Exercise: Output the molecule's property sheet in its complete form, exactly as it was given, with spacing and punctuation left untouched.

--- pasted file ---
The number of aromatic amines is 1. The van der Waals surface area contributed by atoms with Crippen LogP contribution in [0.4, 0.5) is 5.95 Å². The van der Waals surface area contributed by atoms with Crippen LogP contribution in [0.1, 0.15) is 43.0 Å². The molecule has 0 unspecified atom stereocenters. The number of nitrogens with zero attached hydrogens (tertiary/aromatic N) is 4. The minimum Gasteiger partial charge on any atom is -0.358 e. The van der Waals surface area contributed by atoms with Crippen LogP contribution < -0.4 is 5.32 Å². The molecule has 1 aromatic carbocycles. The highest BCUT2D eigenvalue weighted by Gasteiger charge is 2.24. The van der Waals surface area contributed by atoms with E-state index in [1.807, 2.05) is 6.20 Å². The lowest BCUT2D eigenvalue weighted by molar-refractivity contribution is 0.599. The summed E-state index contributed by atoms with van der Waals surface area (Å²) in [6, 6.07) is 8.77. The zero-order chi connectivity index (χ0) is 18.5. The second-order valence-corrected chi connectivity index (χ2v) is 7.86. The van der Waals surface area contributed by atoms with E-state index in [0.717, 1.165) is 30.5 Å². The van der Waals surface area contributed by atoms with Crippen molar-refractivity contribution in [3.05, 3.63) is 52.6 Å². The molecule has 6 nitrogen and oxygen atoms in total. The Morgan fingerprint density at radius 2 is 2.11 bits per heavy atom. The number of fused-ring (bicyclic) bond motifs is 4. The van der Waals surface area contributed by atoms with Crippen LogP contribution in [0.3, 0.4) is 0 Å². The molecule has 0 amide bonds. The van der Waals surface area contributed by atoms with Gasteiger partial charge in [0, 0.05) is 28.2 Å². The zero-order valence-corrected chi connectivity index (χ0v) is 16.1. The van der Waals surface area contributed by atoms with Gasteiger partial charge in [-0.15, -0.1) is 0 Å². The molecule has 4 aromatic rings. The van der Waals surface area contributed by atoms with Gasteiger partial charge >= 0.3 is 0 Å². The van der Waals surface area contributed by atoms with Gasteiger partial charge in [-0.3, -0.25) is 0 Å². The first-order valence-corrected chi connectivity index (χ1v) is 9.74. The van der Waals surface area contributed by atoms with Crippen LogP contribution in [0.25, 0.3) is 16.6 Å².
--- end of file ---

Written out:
The number of aromatic amines is 1. The van der Waals surface area contributed by atoms with Crippen LogP contribution in [0.4, 0.5) is 5.95 Å². The van der Waals surface area contributed by atoms with Crippen LogP contribution in [0.1, 0.15) is 43.0 Å². The molecule has 0 unspecified atom stereocenters. The number of nitrogens with zero attached hydrogens (tertiary/aromatic N) is 4. The minimum Gasteiger partial charge on any atom is -0.358 e. The van der Waals surface area contributed by atoms with Crippen LogP contribution < -0.4 is 5.32 Å². The molecule has 1 aromatic carbocycles. The highest BCUT2D eigenvalue weighted by Gasteiger charge is 2.24. The van der Waals surface area contributed by atoms with E-state index in [1.807, 2.05) is 6.20 Å². The lowest BCUT2D eigenvalue weighted by molar-refractivity contribution is 0.599. The summed E-state index contributed by atoms with van der Waals surface area (Å²) in [6, 6.07) is 8.77. The zero-order chi connectivity index (χ0) is 18.5. The second-order valence-corrected chi connectivity index (χ2v) is 7.86. The van der Waals surface area contributed by atoms with E-state index in [0.717, 1.165) is 30.5 Å². The van der Waals surface area contributed by atoms with Crippen molar-refractivity contribution in [3.05, 3.63) is 52.6 Å². The molecule has 6 nitrogen and oxygen atoms in total. The Morgan fingerprint density at radius 2 is 2.11 bits per heavy atom. The number of fused-ring (bicyclic) bond motifs is 4. The van der Waals surface area contributed by atoms with Crippen LogP contribution in [0.3, 0.4) is 0 Å². The molecule has 0 amide bonds. The van der Waals surface area contributed by atoms with Gasteiger partial charge in [0, 0.05) is 28.2 Å². The zero-order valence-corrected chi connectivity index (χ0v) is 16.1. The van der Waals surface area contributed by atoms with Gasteiger partial charge in [-0.15, -0.1) is 0 Å². The molecule has 4 aromatic rings. The van der Waals surface area contributed by atoms with Gasteiger partial charge >= 0.3 is 0 Å². The van der Waals surface area contributed by atoms with Gasteiger partial charge in [-0.3, -0.25) is 0 Å². The first-order valence-corrected chi connectivity index (χ1v) is 9.74. The van der Waals surface area contributed by atoms with Crippen LogP contribution in [0.25, 0.3) is 16.6 Å².